Oh, sorry, I didn't understand what you meant there. I'd be very surprised if he even entertained the notion of going playing for Scotland, given he's a temporary man as well, you know, and he's he's he's one of our own. But look, I don't know. But obviously the financial stuff would turn your head a little bit if he's on, you know, twenty, fifteen, twenty grand on an academy contract or whatever it is. I don't know the exact figure.


And Glasgow can offer him a hundred grand a year or something. You know, you'd have to go, you know, short term gain for long term gain or what you want to get long term out of it. And I'm sure his ambition is to you know, he's broken into the monster team and stay. I don't know. I'm not I can't speak for the guy, but I'd be very surprised if if that goes anywhere, to be honest.


Does the if you need to step in and sort of ditch out their own short term policy of not engaging in contract talks to lock them down? Are they in that danger, do you think?


Well, they can't. And you know what I mean. There's I've been in this situation a good few times where particularly coming to the end of your career, you are worried about a contract, particularly the older players. You know what's going to happen, younger players than other clubs and other people looking for them. It's been an absolutely crazy time. The RFU have have been bleeding money for the last number of months with the losses and not uncommon in basically I know the government bailout will help steady the ship a little bit, but you can't go.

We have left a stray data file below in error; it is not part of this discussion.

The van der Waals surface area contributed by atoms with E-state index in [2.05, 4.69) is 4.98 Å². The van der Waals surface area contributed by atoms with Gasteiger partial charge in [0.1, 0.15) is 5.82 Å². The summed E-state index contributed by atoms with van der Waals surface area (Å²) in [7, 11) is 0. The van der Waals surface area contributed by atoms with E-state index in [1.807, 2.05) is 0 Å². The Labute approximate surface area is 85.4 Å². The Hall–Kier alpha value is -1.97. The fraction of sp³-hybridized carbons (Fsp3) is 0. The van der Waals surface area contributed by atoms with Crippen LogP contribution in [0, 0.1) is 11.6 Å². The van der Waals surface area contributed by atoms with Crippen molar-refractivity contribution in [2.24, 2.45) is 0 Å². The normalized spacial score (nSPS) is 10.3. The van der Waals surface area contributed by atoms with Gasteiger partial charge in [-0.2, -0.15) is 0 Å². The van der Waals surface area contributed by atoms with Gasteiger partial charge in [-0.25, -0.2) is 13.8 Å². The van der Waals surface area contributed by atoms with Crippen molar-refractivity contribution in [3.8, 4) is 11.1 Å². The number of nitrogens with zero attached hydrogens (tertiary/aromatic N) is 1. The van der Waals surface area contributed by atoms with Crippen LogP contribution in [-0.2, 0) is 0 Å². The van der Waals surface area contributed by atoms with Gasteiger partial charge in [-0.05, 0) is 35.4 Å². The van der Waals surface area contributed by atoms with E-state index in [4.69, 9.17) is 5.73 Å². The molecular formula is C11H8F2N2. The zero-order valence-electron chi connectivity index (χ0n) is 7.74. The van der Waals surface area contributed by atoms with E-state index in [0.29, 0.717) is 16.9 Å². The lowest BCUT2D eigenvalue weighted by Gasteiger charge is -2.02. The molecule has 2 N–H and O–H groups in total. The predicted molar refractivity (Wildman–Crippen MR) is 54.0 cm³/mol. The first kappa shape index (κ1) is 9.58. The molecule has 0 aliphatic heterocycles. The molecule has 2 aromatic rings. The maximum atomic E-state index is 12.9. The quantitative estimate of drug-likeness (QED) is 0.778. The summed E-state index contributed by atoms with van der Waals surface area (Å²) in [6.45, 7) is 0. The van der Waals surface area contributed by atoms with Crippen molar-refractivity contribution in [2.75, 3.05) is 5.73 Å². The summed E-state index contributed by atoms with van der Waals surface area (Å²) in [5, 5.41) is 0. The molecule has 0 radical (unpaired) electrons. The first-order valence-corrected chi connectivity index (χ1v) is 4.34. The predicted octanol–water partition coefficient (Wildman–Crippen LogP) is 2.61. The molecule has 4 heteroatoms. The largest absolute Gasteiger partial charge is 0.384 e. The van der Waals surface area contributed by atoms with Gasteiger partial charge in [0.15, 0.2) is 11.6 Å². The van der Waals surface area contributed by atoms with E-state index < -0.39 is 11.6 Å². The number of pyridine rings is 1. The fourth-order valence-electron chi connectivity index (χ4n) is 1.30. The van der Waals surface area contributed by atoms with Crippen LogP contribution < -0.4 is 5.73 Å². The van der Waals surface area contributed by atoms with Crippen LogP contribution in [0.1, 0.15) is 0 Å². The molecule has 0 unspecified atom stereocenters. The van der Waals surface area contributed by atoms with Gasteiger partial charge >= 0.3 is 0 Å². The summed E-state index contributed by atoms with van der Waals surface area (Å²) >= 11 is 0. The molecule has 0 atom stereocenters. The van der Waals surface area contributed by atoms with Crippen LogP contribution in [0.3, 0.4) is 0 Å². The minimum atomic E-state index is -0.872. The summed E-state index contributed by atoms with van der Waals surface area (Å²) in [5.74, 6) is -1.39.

It's fully understandable. The players have got to understand. They have to wait till after Christmas to try and save contracts out. You can't just start guaranteeing contracts and money until there's some sort of certainty or a little bit more certainty for the RFU. So everybody's got to take that on the chin and deal with that reality. It's up to Monster to try and make their case. And, you know, within their budget, if they want to bring Ben Healy up to a full time contract, then, you know, you've got to there's only so many players and so much budget you have in the squad.


So they've got to make that decision. But you can't just say, well, all these players should be tied down and young players, old players in December, it's just not possible. People are going to have to wait. And that's just the reality of it. What did you make of the conversations about David Azfar then, this week has been he had written about maybe Amajan own yesterday in a bit more detail about it, like he is, as he said, that there's a confusion about what it is that the performance director, what is the remit of his role is and specifically what it is he's doing within that?


What is success for him within that? Where is the Rugby World Cup report? A lot of questions about David as far in his role this week. What do you make of it?


Well, I think that the kind of headline one was his accountability is accountability to the RFU, I think. And there's professional games committee there to say that he has to report into. So I found that strange. You control flippant remarks and comments out there that he's not answerable to anybody, but he's answerable to the CEO. And that committee on Red One as an ex player is the only player on that committee. So I think there is accountability.


Look, two years ago, he was doing an incredible job, were the envy of the world. We had this performance director running our game here at the club game, the professional game, the Sevens, the women's rugby and everything was right. So, you know, I think there is there's there's obviously a fair bit of angst against him because of and particularly coming from Leinster, because, you know, the players that have moved Carbury was it was the high profile one.